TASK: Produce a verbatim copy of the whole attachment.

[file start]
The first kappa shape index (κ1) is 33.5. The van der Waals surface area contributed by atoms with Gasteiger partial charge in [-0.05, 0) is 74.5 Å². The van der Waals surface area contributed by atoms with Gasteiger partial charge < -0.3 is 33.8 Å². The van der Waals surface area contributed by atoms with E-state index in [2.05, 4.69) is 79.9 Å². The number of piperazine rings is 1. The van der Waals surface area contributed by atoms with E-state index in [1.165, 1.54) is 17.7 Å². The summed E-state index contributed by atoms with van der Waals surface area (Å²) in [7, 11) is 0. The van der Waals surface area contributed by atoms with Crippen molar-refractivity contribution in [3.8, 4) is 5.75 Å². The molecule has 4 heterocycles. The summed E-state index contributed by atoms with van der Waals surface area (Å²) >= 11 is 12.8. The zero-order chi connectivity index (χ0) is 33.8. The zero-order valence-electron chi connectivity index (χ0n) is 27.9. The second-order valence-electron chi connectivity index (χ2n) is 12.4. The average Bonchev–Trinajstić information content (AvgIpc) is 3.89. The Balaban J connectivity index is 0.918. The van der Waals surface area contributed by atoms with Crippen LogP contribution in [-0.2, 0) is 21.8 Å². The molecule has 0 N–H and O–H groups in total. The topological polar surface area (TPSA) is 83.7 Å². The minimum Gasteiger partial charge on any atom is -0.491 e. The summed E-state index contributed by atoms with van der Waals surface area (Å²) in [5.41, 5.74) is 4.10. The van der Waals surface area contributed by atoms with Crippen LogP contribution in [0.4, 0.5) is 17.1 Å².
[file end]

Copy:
The first kappa shape index (κ1) is 33.5. The van der Waals surface area contributed by atoms with Gasteiger partial charge in [-0.05, 0) is 74.5 Å². The van der Waals surface area contributed by atoms with Gasteiger partial charge < -0.3 is 33.8 Å². The van der Waals surface area contributed by atoms with E-state index in [2.05, 4.69) is 79.9 Å². The number of piperazine rings is 1. The van der Waals surface area contributed by atoms with E-state index in [1.165, 1.54) is 17.7 Å². The summed E-state index contributed by atoms with van der Waals surface area (Å²) in [7, 11) is 0. The van der Waals surface area contributed by atoms with Crippen molar-refractivity contribution in [3.8, 4) is 5.75 Å². The molecule has 4 heterocycles. The summed E-state index contributed by atoms with van der Waals surface area (Å²) >= 11 is 12.8. The zero-order chi connectivity index (χ0) is 33.8. The zero-order valence-electron chi connectivity index (χ0n) is 27.9. The second-order valence-electron chi connectivity index (χ2n) is 12.4. The average Bonchev–Trinajstić information content (AvgIpc) is 3.89. The Balaban J connectivity index is 0.918. The van der Waals surface area contributed by atoms with Crippen LogP contribution in [-0.2, 0) is 21.8 Å². The molecule has 0 N–H and O–H groups in total. The topological polar surface area (TPSA) is 83.7 Å². The minimum Gasteiger partial charge on any atom is -0.491 e. The summed E-state index contributed by atoms with van der Waals surface area (Å²) in [5.41, 5.74) is 4.10. The van der Waals surface area contributed by atoms with Crippen LogP contribution in [0.4, 0.5) is 17.1 Å².